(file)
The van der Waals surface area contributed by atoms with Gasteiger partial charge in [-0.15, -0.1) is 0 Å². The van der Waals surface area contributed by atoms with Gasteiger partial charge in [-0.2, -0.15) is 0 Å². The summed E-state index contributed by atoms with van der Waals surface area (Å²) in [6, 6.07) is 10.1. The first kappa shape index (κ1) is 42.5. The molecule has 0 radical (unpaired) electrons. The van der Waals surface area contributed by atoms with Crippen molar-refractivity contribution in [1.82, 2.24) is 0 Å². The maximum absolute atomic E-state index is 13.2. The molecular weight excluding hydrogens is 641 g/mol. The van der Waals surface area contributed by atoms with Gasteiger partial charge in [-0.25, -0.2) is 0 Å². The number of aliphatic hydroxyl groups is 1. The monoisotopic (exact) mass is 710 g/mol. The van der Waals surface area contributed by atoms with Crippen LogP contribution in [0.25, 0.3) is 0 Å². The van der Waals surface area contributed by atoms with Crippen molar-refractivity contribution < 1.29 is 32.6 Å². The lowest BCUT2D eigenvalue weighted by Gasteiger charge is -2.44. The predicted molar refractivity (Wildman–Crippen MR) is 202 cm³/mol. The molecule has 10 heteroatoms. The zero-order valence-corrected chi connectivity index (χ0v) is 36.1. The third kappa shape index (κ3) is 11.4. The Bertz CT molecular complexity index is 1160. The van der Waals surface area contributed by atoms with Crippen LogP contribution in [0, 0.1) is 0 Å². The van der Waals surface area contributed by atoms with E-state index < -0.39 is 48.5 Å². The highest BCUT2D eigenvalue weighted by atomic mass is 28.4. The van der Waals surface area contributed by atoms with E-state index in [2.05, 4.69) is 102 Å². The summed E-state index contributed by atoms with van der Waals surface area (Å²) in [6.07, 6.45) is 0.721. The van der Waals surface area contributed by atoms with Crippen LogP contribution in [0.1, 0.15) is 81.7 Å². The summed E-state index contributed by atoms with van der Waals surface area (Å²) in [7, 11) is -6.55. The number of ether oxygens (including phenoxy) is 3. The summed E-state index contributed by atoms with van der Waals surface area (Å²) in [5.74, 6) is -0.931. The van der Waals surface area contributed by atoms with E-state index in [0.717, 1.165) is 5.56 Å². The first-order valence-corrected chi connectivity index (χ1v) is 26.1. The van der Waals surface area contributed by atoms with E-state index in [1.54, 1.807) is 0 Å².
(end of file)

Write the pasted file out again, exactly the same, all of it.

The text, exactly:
The van der Waals surface area contributed by atoms with Gasteiger partial charge in [-0.15, -0.1) is 0 Å². The van der Waals surface area contributed by atoms with Gasteiger partial charge in [-0.2, -0.15) is 0 Å². The summed E-state index contributed by atoms with van der Waals surface area (Å²) in [6, 6.07) is 10.1. The first kappa shape index (κ1) is 42.5. The molecule has 0 radical (unpaired) electrons. The van der Waals surface area contributed by atoms with Crippen molar-refractivity contribution in [1.82, 2.24) is 0 Å². The maximum absolute atomic E-state index is 13.2. The molecular weight excluding hydrogens is 641 g/mol. The van der Waals surface area contributed by atoms with Gasteiger partial charge in [-0.25, -0.2) is 0 Å². The number of aliphatic hydroxyl groups is 1. The monoisotopic (exact) mass is 710 g/mol. The van der Waals surface area contributed by atoms with Crippen LogP contribution in [0.25, 0.3) is 0 Å². The van der Waals surface area contributed by atoms with Crippen molar-refractivity contribution < 1.29 is 32.6 Å². The lowest BCUT2D eigenvalue weighted by Gasteiger charge is -2.44. The predicted molar refractivity (Wildman–Crippen MR) is 202 cm³/mol. The molecule has 10 heteroatoms. The zero-order valence-corrected chi connectivity index (χ0v) is 36.1. The third kappa shape index (κ3) is 11.4. The Bertz CT molecular complexity index is 1160. The van der Waals surface area contributed by atoms with Crippen LogP contribution in [0, 0.1) is 0 Å². The van der Waals surface area contributed by atoms with E-state index < -0.39 is 48.5 Å². The highest BCUT2D eigenvalue weighted by atomic mass is 28.4. The van der Waals surface area contributed by atoms with E-state index in [2.05, 4.69) is 102 Å². The summed E-state index contributed by atoms with van der Waals surface area (Å²) in [6.07, 6.45) is 0.721. The van der Waals surface area contributed by atoms with Crippen LogP contribution in [0.1, 0.15) is 81.7 Å². The summed E-state index contributed by atoms with van der Waals surface area (Å²) in [7, 11) is -6.55. The number of ether oxygens (including phenoxy) is 3. The summed E-state index contributed by atoms with van der Waals surface area (Å²) in [5.74, 6) is -0.931. The van der Waals surface area contributed by atoms with E-state index in [0.717, 1.165) is 5.56 Å². The first-order valence-corrected chi connectivity index (χ1v) is 26.1. The van der Waals surface area contributed by atoms with E-state index in [1.54, 1.807) is 0 Å².